TLDR Daily Update 2019-01-02

Netflix's interactive movie 🎬, China makes islands 🏝, NASA's New Horizons 🚀

Big Tech & Startups

Netflix stops paying the 'Apple tax' on its $853M in annual iOS revenue (2 minute read)

Netflix, the highest grossing app in the iOS app store with $853 million in annual revenue, will stop allowing users to sign up via in-app purchase to prevent Apple from taking a cut of their revenue (Apple takes 30% of the first year of subscription revenue, then 15% after that). Apple made about $256 million just from charging Netflix app store fees last year. Netflix already stopped allowing in-app subscriptions on Android in 2018. Users will now have to sign up on Netflix's website before using the app to watch content.

Netflix's new 'Black Mirror' movie takes interactive storytelling to the next level (3 minute read)

Netflix has created their first interactive movie for adults, an episode of their dystopian sci-fi series Black Mirror. To create this choose-your-own-adventure style movie, Netflix built their own script-writing tool that allowed their writers to come up with complex narratives with loops to guide viewers back to the main story if they strayed too far. There are five possible endings, with an average viewing time of about 90 minutes. Netflix plans on having more interactive shows and movies in the future.
Science & Futuristic Technology

New Horizons Reaches Ultima Thule (5 minute read)

NASA's New Horizons spacecraft flew past Ultima Thule, the most distant object ever visited just after midnight on New Year's Day. The tiny rock is part of the Kuiper Belt in the outer part of the solar system, a billion miles beyond Pluto. Ultima Thule is about 20 miles wide, and is thought to be a primitive fragment of the early solar system. There's a super super low resolution image from the flyby in the article, you can basically just make out the shape of the rock.

Aboard the giant sand-sucking ships that China uses to reshape the world (7 minute read)

In recent years, China has created an armada of huge ships that dredge up sand from the ocean floor. The largest of these ships can suck up 8,000 cubic yards of sand per hour. They then use that sand to build man-made islands in the South China Sea, one of the world's busiest shipping routes. Many countries lay claim to the Spratly Islands in the middle of the sea. In the last 18 months, China has used these ships to add nearly 3,000 acres of new land to their portion of the Spratlys, and is now installing surface to air missiles, runways for military aircraft, and ports for warships. This sand is causing environmental problems, as it is dumped on top of coral and causing "the most rapid rate of permanent loss of coral reef area in human history."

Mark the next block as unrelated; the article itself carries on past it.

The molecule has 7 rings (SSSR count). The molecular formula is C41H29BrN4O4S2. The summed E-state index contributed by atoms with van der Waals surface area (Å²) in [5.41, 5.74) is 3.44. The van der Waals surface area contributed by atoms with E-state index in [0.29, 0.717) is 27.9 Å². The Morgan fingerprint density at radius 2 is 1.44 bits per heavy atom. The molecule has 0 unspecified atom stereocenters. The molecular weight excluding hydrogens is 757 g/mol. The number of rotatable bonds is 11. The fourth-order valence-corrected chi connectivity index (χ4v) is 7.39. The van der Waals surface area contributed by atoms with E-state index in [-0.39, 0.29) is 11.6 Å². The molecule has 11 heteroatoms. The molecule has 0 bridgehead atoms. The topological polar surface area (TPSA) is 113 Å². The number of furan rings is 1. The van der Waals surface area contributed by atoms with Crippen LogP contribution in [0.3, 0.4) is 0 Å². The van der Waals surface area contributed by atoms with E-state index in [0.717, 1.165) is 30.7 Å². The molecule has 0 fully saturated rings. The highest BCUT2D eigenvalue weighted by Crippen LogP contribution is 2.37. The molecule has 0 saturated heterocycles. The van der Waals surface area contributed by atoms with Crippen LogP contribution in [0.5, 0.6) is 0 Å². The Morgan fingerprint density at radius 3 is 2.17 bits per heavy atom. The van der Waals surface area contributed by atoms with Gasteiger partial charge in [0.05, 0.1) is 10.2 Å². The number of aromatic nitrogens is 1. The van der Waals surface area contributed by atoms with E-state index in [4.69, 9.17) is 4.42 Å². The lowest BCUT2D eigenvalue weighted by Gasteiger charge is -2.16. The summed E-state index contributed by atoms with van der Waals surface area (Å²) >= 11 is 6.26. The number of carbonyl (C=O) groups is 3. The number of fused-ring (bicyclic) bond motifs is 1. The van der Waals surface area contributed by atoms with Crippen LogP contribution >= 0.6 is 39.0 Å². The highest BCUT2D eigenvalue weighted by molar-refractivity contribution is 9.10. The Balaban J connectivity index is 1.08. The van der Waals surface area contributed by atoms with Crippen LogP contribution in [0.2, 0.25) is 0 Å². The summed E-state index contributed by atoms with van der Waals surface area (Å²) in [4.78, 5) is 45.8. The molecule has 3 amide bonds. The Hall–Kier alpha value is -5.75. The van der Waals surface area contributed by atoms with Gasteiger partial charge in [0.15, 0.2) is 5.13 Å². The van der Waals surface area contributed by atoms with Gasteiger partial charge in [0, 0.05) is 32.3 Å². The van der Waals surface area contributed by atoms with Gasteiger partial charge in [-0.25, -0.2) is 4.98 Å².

Programming, Design & Data Science

Mars (GitHub Repo)

Mars is a tensor-based large-scale computation framework. It's sort of like an alternative to Numpy that is easy to scale out to clusters with thousands of machines. The interface is pretty similar to Numpy's, though obviously it's not as mature as Numpy is yet.

Vector Logo Zone (Logos)

This is a set of 3,000 company logos in SVG format. I actually built the TLDR sponsors page right before I found this, but this would have made it much easier to get a bunch of nice-looking company logos that are all the same size. If you work on commercial sites you might want to bookmark this.

Things I don't Know as of 2018 (2 minute read)

This is a blog post by Dan Abramov, one of the lead developers of ReactJS, about things he doesn't know. There's some pretty basic stuff in here (Python, NodeJS, containers, basic algorithms, flexbox etc.), which just goes to show you even superstar developers don't know a lot of the things you probably know. Really humble, eye-opening post.

Byte sized news for busy techies

Byte sized news for busy techies

TLDR is a daily newsletter with links and TLDRs of the most interesting stories in tech 📱, science 🚀, and coding 💻!

Join 750,000 readers for one daily email
515 W 18th St. Unit 621
New York, NY, 10011
515 W 18th St. Unit 621
New York, NY, 10011